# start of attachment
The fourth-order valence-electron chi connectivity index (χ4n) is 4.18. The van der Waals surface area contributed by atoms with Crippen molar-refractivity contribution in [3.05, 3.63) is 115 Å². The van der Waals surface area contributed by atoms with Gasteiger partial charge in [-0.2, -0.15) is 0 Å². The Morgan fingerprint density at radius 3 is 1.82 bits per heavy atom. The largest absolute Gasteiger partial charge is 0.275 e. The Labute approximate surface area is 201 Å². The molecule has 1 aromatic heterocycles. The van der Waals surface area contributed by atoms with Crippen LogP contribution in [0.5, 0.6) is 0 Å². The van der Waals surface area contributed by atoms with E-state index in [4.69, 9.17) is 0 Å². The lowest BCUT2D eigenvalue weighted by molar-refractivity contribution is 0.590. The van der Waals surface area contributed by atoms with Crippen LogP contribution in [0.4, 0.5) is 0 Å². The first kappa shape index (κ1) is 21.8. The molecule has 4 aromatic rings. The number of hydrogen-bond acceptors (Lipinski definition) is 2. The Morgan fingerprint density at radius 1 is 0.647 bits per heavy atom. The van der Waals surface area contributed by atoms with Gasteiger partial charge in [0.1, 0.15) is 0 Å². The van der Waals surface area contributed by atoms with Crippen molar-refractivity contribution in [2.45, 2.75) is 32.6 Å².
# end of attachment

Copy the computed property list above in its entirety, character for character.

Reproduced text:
The fourth-order valence-electron chi connectivity index (χ4n) is 4.18. The van der Waals surface area contributed by atoms with Crippen molar-refractivity contribution in [3.05, 3.63) is 115 Å². The van der Waals surface area contributed by atoms with Gasteiger partial charge in [-0.2, -0.15) is 0 Å². The Morgan fingerprint density at radius 3 is 1.82 bits per heavy atom. The largest absolute Gasteiger partial charge is 0.275 e. The Labute approximate surface area is 201 Å². The molecule has 1 aromatic heterocycles. The van der Waals surface area contributed by atoms with Crippen LogP contribution in [0.5, 0.6) is 0 Å². The van der Waals surface area contributed by atoms with E-state index in [4.69, 9.17) is 0 Å². The lowest BCUT2D eigenvalue weighted by molar-refractivity contribution is 0.590. The van der Waals surface area contributed by atoms with Crippen LogP contribution in [0.4, 0.5) is 0 Å². The first kappa shape index (κ1) is 21.8. The molecule has 4 aromatic rings. The number of hydrogen-bond acceptors (Lipinski definition) is 2. The Morgan fingerprint density at radius 1 is 0.647 bits per heavy atom. The van der Waals surface area contributed by atoms with Gasteiger partial charge in [0.1, 0.15) is 0 Å². The van der Waals surface area contributed by atoms with Crippen molar-refractivity contribution in [2.45, 2.75) is 32.6 Å².